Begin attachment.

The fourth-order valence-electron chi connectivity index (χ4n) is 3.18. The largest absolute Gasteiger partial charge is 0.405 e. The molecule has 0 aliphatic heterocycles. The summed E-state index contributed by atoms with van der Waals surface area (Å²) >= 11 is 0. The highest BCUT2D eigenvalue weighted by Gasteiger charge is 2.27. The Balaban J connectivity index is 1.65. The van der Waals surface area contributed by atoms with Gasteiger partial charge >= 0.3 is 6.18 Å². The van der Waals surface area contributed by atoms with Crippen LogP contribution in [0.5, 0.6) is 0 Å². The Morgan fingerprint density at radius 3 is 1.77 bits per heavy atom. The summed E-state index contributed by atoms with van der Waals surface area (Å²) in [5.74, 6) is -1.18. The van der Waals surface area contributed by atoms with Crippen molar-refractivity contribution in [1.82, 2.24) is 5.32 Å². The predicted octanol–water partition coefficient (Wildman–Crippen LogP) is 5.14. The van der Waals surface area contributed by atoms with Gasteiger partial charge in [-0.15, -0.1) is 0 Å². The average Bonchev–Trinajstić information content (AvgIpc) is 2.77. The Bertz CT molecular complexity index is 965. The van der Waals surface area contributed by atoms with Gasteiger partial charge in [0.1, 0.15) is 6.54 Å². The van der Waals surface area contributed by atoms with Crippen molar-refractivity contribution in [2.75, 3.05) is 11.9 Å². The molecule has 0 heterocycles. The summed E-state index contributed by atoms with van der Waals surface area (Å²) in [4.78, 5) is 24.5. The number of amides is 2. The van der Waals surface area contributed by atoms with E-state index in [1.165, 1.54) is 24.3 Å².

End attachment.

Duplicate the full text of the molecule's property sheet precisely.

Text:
The fourth-order valence-electron chi connectivity index (χ4n) is 3.18. The largest absolute Gasteiger partial charge is 0.405 e. The molecule has 0 aliphatic heterocycles. The summed E-state index contributed by atoms with van der Waals surface area (Å²) >= 11 is 0. The highest BCUT2D eigenvalue weighted by Gasteiger charge is 2.27. The Balaban J connectivity index is 1.65. The van der Waals surface area contributed by atoms with Gasteiger partial charge >= 0.3 is 6.18 Å². The van der Waals surface area contributed by atoms with Crippen LogP contribution in [0.5, 0.6) is 0 Å². The Morgan fingerprint density at radius 3 is 1.77 bits per heavy atom. The summed E-state index contributed by atoms with van der Waals surface area (Å²) in [5.74, 6) is -1.18. The van der Waals surface area contributed by atoms with Crippen molar-refractivity contribution in [1.82, 2.24) is 5.32 Å². The predicted octanol–water partition coefficient (Wildman–Crippen LogP) is 5.14. The van der Waals surface area contributed by atoms with Gasteiger partial charge in [-0.15, -0.1) is 0 Å². The average Bonchev–Trinajstić information content (AvgIpc) is 2.77. The Bertz CT molecular complexity index is 965. The van der Waals surface area contributed by atoms with Gasteiger partial charge in [0.1, 0.15) is 6.54 Å². The van der Waals surface area contributed by atoms with Crippen molar-refractivity contribution in [2.75, 3.05) is 11.9 Å². The molecule has 0 heterocycles. The summed E-state index contributed by atoms with van der Waals surface area (Å²) in [4.78, 5) is 24.5. The number of amides is 2. The van der Waals surface area contributed by atoms with E-state index in [1.165, 1.54) is 24.3 Å².